What is Real?
by Kris Downey
Jigsaw Pieces, Adoption Jigsaw, WA
"It seems the losses resulting from adoption blur the distinction between real and unreal in a lot of areas in teh lives of those affected. The one thing that's certain is that we are all REAL people forcing REAL issues to the surface."
We’ve all heard, “You don’t know what you have until you lose it.” But what about those of us who don’t know what we have lost because we never had it?
In many ways my experience as a birth mother has put me in the latter category. I lost the right to be a mother to my first born. That loss is obvious. But what about the loss of joy at being a grandmother? Now that I’m a grandmother – twice – I have this hollow feeling, like a hole waiting to be filled. It’s the same hole I lived with about motherhood until I became a real mother (in society’s eyes) when I had my daughter. Is that when I’ll become a real grandmother too; when my daughter has children? What does that make me now? There are no easy answers.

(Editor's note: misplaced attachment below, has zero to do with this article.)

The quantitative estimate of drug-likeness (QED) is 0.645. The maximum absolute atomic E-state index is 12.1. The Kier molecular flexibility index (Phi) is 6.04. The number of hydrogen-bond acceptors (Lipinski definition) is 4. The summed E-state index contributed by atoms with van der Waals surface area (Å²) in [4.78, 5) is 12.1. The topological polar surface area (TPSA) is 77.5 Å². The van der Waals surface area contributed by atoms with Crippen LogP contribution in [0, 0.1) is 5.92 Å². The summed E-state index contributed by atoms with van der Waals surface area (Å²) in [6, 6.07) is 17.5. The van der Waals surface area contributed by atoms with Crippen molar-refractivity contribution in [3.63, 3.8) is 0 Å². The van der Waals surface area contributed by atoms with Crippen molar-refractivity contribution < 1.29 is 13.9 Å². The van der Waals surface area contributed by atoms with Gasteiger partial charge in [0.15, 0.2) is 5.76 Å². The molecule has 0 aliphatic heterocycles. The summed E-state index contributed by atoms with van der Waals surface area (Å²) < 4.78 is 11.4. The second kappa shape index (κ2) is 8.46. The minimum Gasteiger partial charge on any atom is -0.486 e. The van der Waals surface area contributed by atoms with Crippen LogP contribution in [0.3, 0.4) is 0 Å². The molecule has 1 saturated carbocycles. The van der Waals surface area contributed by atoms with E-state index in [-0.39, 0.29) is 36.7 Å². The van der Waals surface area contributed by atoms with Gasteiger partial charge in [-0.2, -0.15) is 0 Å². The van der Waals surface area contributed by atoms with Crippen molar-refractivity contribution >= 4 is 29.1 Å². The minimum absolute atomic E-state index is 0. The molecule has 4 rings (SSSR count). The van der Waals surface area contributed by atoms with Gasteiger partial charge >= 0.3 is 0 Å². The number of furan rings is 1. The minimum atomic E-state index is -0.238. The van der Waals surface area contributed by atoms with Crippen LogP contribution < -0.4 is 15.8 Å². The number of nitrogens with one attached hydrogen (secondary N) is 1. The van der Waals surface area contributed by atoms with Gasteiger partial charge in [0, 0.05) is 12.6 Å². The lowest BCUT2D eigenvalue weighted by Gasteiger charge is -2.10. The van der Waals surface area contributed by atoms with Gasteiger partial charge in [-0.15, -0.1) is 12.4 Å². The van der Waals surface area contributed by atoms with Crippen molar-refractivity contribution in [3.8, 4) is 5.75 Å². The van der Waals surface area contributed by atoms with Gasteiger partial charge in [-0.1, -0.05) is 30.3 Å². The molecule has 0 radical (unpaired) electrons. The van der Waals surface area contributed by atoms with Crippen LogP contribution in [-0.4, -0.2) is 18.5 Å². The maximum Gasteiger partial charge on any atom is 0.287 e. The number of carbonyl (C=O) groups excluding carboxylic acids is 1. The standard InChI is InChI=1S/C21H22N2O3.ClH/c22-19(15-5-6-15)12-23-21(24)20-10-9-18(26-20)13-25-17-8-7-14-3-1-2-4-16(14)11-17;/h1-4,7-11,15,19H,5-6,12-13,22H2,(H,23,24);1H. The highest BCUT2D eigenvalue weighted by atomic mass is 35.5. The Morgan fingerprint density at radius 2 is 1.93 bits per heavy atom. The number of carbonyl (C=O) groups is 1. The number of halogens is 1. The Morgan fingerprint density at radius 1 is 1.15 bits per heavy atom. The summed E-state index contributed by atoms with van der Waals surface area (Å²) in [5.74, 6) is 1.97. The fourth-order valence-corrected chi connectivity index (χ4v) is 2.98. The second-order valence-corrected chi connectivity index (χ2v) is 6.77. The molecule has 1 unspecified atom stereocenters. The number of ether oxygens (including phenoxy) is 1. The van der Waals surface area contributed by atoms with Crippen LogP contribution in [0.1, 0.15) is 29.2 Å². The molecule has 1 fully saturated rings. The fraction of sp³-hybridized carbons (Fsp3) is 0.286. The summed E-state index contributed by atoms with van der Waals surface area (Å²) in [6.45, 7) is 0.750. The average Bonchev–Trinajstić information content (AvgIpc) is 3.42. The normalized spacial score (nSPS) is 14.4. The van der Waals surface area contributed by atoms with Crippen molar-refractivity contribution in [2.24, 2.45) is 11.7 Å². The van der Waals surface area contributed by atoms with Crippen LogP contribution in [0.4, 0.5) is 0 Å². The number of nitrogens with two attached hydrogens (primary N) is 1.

I cannot speak for other triad members but it seems they are also caught up in this reality blur. When do adoptive parents become real parent? The day they sign the papers, or is it after years of living as parents? Do they earn parenthood or is it bestowed upon them? Are birthparents sometimes a threat because they may not feel real enough deep down?
And what about adoptees? Do they feel they are a real part of their adoptive families? Or are their real families out there somewhere? If they accept or don’t accept their birth families, does that make them any less their real family?
It seems the losses resulting from adoption blur the distinction between real and unreal in a lot of areas in the lives of those affected. The one thing that’s certain is that we are all REAL people forcing REAL issues to the surface.
That doesn’t mean we have solutions, just hope.